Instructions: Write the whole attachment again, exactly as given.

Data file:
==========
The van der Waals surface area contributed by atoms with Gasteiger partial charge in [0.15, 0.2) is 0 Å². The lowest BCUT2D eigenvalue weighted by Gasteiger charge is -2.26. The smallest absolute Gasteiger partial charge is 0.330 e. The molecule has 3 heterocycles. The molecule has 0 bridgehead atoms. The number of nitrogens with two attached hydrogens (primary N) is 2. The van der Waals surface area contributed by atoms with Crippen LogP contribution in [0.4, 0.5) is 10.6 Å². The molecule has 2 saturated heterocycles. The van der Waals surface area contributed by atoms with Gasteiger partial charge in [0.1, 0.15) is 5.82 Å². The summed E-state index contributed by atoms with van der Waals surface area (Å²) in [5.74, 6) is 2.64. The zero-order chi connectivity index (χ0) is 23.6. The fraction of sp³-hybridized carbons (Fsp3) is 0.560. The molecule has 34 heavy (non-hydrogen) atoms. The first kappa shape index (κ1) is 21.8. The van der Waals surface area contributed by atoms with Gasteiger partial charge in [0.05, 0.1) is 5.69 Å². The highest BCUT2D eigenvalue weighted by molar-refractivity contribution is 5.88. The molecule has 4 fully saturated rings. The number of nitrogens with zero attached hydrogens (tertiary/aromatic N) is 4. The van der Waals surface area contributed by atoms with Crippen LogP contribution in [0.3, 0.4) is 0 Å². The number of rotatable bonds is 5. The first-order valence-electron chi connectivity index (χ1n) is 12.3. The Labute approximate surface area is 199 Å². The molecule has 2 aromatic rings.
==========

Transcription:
The van der Waals surface area contributed by atoms with Gasteiger partial charge in [0.15, 0.2) is 0 Å². The lowest BCUT2D eigenvalue weighted by Gasteiger charge is -2.26. The smallest absolute Gasteiger partial charge is 0.330 e. The molecule has 3 heterocycles. The molecule has 0 bridgehead atoms. The number of nitrogens with two attached hydrogens (primary N) is 2. The van der Waals surface area contributed by atoms with Crippen LogP contribution in [0.4, 0.5) is 10.6 Å². The molecule has 2 saturated heterocycles. The van der Waals surface area contributed by atoms with Gasteiger partial charge in [0.1, 0.15) is 5.82 Å². The summed E-state index contributed by atoms with van der Waals surface area (Å²) in [5.74, 6) is 2.64. The zero-order chi connectivity index (χ0) is 23.6. The fraction of sp³-hybridized carbons (Fsp3) is 0.560. The molecule has 34 heavy (non-hydrogen) atoms. The first kappa shape index (κ1) is 21.8. The van der Waals surface area contributed by atoms with Gasteiger partial charge in [0.05, 0.1) is 5.69 Å². The highest BCUT2D eigenvalue weighted by molar-refractivity contribution is 5.88. The molecule has 4 fully saturated rings. The number of nitrogens with zero attached hydrogens (tertiary/aromatic N) is 4. The van der Waals surface area contributed by atoms with Crippen LogP contribution in [0.3, 0.4) is 0 Å². The number of rotatable bonds is 5. The first-order valence-electron chi connectivity index (χ1n) is 12.3. The Labute approximate surface area is 199 Å². The molecule has 2 aromatic rings.